• With Congress due to take up renewal of the Patriot Act before key surveillance-related provisions expire June 1, a broad coalition led by the Electronic Frontier Foundation has launched Fight215.org to try to shut down bulk phone data collection.

  • Taking just three months, the White House has responded to a We-the-People e-petition calling for an end to so-called LGBTQ+ "conversion therapy." The petition had received 120,958 signatures in the wake of the suicide of Leelah Alcorn, a 17-year-old transgender youth. (While it's great to see this response, there remain 20 unanswered petitions on the We-the-People site--many on substantive topics like GMO food labeling, reforming the Electronic Communications Privacy Act, and pardoning Edward Snowden. Cherry-picking the ones that are politically convenient after promising a timely response is a recipe for increasing public cynicism, not engagement.)

  • One out of four American teens go online "almost constantly," reports Amanda Lenhart for the Pew Research Center. Nine in ten do so daily. We needed a survey to tell us this?

  • Some of the more intriguing findings in Pew's report: One-third of teens say they use Google Plus. Based on experience, I suspect these are the teens who were explicitly told by their parents they were forbidden to use Facebook. (The mother of one such 12-year-old called me one day to ask, "What's Google Plus?")

  • Wealthier teens are more likely to use Snapchat than poorer ones, who rely more heavily on Facebook. African-American teens are more likely to have smartphones than whites. Black and Hispanic teens use messaging apps like Kik or WhatsApp at twice the rate of whites. Girls dominate visually-oriented social media like Instagram while boys are more likely to play video games.

  • About that "Meerkat election" we were promised: Pew does not report any usage of Meerkat by teens.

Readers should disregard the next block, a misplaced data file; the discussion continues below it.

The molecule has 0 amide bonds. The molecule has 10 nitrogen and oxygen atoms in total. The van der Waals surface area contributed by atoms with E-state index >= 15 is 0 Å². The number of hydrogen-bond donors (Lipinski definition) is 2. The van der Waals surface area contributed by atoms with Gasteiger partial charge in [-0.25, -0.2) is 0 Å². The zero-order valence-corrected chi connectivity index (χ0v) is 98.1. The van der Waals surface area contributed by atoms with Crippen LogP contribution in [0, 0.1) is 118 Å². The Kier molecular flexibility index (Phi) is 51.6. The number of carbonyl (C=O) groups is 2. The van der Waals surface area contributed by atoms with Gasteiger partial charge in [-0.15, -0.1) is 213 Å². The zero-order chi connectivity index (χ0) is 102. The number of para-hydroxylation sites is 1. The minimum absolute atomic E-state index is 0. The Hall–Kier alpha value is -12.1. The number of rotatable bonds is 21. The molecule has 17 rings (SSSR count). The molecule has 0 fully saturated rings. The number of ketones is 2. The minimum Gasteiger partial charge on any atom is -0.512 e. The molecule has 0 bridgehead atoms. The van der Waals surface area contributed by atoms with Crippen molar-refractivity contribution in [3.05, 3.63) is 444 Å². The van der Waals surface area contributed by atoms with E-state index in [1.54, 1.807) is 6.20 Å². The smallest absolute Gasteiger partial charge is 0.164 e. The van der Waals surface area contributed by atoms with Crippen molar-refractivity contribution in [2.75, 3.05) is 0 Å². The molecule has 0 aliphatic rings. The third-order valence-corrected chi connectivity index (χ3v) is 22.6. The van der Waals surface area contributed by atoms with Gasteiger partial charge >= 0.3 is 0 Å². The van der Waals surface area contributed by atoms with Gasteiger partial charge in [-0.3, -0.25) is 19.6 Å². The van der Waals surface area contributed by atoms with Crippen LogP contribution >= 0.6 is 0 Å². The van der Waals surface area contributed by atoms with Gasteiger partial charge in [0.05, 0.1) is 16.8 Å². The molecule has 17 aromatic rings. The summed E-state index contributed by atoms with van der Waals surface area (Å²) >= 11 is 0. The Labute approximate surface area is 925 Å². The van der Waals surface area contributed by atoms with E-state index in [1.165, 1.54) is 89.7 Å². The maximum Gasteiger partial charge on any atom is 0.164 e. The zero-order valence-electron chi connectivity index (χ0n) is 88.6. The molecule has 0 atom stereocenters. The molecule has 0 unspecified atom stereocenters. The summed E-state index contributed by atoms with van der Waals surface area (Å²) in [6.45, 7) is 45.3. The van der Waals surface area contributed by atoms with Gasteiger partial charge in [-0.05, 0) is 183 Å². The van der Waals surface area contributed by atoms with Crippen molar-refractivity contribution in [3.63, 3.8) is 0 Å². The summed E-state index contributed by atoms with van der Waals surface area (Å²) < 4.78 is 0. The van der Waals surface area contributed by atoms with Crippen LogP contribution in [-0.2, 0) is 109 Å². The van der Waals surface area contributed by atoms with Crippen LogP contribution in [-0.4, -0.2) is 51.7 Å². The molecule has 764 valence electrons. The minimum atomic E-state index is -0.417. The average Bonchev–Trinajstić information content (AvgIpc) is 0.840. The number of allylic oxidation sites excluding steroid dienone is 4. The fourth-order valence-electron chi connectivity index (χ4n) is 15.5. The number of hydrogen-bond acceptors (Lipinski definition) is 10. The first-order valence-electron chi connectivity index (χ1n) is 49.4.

• China is planning to put 3D printers in all of its 400,000 elementary schools by next year, Brian Krassenstein reports for 3DPrint.com. (He notes the US could do the same for $100million, not counting the cost of materials.)

  • Writing in the Harvard Crimson, undergrad Jenny Choi nails the problem with one-off civic hackathons, and cites Open Referral as a model. She argues: "The proper title for a person behind these projects is not 'hacker' but 'organizer.' They travel city by city, combing carefully through each one. They form relationships, build bridges, and open people’s imaginations to the impact that their information has on thousands of disadvantaged individuals. At the end of their data organizing campaign, the human chemistry behind their giant database will be quite the mind-blower."

  • Code4Ethiopia has launched.

  • Speaking at Civic Hall last night, "freelance civil servant" Carl Malamud connected the civil service reforms of Theodore Roosevelt with the need for government reform today, declaring: "I am always amazed by the talent and dedication of our civil servants, but we are failing them with contractors who build systems for personal profit not for public service, with legislators that will not take the time to learn the mechanics of government and boast proudly of having never sent email."